Jack Horvitz, HSU soils science major, holding a tray of eggplant starts at Flora Organica farm and nursery. Photo by Tyrone McDonald.

Spring nourishes new growth


Spring time is here. The days are longer, the weather has warmed up and the sun is shinning. Everything is growing.

At Flora Organica farm and nursery the greenhouses are getting full. Fields are being weeded and prepared for planting.

“This is the beginning of the busy season,” Andy Zierer

Andy and his wife Lisa Zierer own and manage Flora Organica in McKinleyville. Flora Organica starts for your garden are sold at Wildberries, the North Coast Co-op and Ace Hardware in Arcata.

“Greenhouses are needed on the coast if you are going to grow peppers, tomatoes and basil,” Andy Zierer said.

The plants in the greenhouse are going to be transplanted into the fields. Peppers that will be planted in the greenhouse now will be ready in June.

The Zierer’s believe the economical and nutritional benefits of growing your own food are extremely rewarding. Andy Zierer’s goal is to grow healthy plants that taste good.

“It’s beyond economical. The taste and the food has much more nutrition than stored food,” Zierer said.

While owner and manager Lisa Zierer has many people to direct and jobs to do, she still has time to say hello and check in to see if anyone needs anything.

The Zierer’s have employed Humboldt State students over the years. Zierer has noticed there have been more rangeland resource science soil majors working for him than students in any other field.

“I have two soil science majors working here now,” Andy Zierer said. “The soil science majors are into learning how things work.”

Jack Horvitz works at Flora Organica and is a soil science major at HSU.

“I have a big passion for food and agriculture. It is pretty fundamental to our society,” Horvitz said.

Horvitz explains the policy decisions in agriculture vary widely according to location, apologizing the benefits and struggles of smaller agriculture farms.

“If we want to have change, we better have more buy-in,” Horvitz said. “Farms in the midwest are thousands of acres. Flora Organica is just four acres. Living in Arcata is nice, but it is living in a bubble inside of a bubble.”

Horvitz would like to see communities getting together and having potlucks at community gardens. Horvitz calls it, “getting the full cycle.”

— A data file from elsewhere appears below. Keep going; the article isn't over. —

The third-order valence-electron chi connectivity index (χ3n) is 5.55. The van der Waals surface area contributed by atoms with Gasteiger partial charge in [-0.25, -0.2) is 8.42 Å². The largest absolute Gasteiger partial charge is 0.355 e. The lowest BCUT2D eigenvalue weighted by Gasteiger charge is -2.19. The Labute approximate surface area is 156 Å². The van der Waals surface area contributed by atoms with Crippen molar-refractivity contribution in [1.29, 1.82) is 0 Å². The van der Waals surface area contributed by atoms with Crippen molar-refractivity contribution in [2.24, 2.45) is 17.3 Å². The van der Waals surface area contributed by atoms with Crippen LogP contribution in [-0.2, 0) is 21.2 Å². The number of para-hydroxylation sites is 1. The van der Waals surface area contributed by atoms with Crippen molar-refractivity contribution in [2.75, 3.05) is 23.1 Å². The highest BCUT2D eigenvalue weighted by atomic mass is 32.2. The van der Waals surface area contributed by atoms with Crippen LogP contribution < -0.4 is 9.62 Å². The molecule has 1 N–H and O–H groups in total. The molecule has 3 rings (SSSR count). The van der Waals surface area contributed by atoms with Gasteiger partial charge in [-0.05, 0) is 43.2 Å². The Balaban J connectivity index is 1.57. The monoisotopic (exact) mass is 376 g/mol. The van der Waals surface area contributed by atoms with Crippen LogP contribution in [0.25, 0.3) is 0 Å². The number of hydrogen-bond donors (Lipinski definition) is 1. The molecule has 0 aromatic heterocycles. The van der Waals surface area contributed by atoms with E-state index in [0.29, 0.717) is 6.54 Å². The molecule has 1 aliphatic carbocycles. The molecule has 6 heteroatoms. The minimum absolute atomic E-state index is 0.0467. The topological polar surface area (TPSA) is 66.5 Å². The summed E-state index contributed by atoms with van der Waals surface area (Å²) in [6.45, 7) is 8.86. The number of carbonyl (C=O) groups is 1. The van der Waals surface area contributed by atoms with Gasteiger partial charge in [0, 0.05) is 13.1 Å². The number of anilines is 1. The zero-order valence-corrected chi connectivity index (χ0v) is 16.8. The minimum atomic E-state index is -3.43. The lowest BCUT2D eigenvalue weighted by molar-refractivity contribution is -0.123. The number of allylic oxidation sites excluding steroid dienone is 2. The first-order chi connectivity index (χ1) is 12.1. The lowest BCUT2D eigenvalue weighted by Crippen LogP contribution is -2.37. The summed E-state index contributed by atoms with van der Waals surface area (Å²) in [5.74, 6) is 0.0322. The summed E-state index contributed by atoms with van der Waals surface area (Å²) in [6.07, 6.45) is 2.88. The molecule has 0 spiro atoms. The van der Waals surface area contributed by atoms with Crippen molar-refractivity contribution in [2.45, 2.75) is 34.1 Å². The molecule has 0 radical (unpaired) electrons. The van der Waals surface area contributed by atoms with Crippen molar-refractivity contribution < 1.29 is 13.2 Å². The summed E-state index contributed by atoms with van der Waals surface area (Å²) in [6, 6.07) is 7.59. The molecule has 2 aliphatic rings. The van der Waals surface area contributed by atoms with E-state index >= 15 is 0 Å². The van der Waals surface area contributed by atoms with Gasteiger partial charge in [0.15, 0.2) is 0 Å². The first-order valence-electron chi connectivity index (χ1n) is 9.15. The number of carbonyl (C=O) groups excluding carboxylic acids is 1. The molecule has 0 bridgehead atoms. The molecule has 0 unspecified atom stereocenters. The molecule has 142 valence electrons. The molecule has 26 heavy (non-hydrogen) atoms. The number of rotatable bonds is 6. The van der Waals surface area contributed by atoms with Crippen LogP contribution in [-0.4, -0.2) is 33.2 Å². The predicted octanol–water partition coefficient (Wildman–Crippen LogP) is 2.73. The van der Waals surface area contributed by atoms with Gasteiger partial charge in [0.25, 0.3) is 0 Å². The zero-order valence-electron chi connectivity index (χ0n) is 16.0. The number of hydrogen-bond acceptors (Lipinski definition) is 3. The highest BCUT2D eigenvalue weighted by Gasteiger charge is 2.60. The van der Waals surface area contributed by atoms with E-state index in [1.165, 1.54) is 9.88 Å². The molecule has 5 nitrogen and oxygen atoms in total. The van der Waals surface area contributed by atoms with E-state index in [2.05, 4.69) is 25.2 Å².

“Getting your hands in the soil and then sitting down and sharing a meal with everyone at the end of the day, with music,” Horvitz said.

Haley Schmidt is a HSU alumna who really likes her job at Flora Organica.

“These are great people to work for and I really enjoy the farm,” Schmidt said. “They have a great product and they really care about what they do.”

Jarrod Lumley is an anthropology major at HSU who works at Flora Organica. On Saturday nights on the Arcata Plaza, Lumley likes to serve food he and his friends make with leftovers from the farmers market earlier that day.

“There is a lot of upping going on [at Flora Organica],” Lumley said.

Upping is moving the seedling from the seed house and planting it in a four-inch container. Then the four-inch container goes into a bigger greenhouse. From there, some are planted on the farm and some go to the farmers market to be sold as starters.

“Springtime at Flora Organica is a time of cleaning,” Lumley said. “This involves making space for more and more plants through deconstruction, reconstruction and organizing the available space.”

Farmer Eno Riley planting onions at the I and I farm. Photo by Tyrone McDonald.

Flora Organica is bustling with activity, trying to keep up with spring and their customers at the farmers market.

Another local farm, I and I farm in McKinleyville, is a regular booth at the farmers market, owned and managed by Eno and Lauren Riley. Planning, according to Eno Riley, is essential when building a garden.

“There are snails and slugs and birds and pests and bad things you don’t want to have happen,” Eno Riley said.

I and I farm hires students to pick strawberries as a short-term summer job. Students interested are encouraged to ask Eno or Lauren Riley at their stand during the farmers market.

Riley explained a garden layering technique called lasgnage that is possible for anyone to create and maintain.

“You can layer right over your grass on your lawn,” Riley said. “Lay down cardboard, then dirt, and then wood and some more soil, cardboard and soil and you are ready to plant a garden anywhere.”

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